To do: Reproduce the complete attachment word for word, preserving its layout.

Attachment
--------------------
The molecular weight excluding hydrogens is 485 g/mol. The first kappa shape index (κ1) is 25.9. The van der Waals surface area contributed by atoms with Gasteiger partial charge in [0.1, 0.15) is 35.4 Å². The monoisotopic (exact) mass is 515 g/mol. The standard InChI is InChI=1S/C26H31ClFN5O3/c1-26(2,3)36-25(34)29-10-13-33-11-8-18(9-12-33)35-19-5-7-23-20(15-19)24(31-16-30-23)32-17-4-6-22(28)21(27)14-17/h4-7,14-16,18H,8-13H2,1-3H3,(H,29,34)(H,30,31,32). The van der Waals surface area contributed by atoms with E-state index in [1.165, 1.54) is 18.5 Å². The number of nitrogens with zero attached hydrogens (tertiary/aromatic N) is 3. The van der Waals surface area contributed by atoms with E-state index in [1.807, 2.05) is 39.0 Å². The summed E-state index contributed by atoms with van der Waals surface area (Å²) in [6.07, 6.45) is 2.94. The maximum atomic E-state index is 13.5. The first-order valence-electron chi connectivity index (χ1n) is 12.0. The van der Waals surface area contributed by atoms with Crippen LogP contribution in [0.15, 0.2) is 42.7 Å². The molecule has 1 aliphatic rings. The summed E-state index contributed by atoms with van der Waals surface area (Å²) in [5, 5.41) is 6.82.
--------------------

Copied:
The molecular weight excluding hydrogens is 485 g/mol. The first kappa shape index (κ1) is 25.9. The van der Waals surface area contributed by atoms with Gasteiger partial charge in [0.1, 0.15) is 35.4 Å². The monoisotopic (exact) mass is 515 g/mol. The standard InChI is InChI=1S/C26H31ClFN5O3/c1-26(2,3)36-25(34)29-10-13-33-11-8-18(9-12-33)35-19-5-7-23-20(15-19)24(31-16-30-23)32-17-4-6-22(28)21(27)14-17/h4-7,14-16,18H,8-13H2,1-3H3,(H,29,34)(H,30,31,32). The van der Waals surface area contributed by atoms with E-state index in [1.165, 1.54) is 18.5 Å². The number of nitrogens with zero attached hydrogens (tertiary/aromatic N) is 3. The van der Waals surface area contributed by atoms with E-state index in [1.807, 2.05) is 39.0 Å². The summed E-state index contributed by atoms with van der Waals surface area (Å²) in [6.07, 6.45) is 2.94. The maximum atomic E-state index is 13.5. The first-order valence-electron chi connectivity index (χ1n) is 12.0. The van der Waals surface area contributed by atoms with Crippen LogP contribution in [0.15, 0.2) is 42.7 Å². The molecule has 1 aliphatic rings. The summed E-state index contributed by atoms with van der Waals surface area (Å²) in [5, 5.41) is 6.82.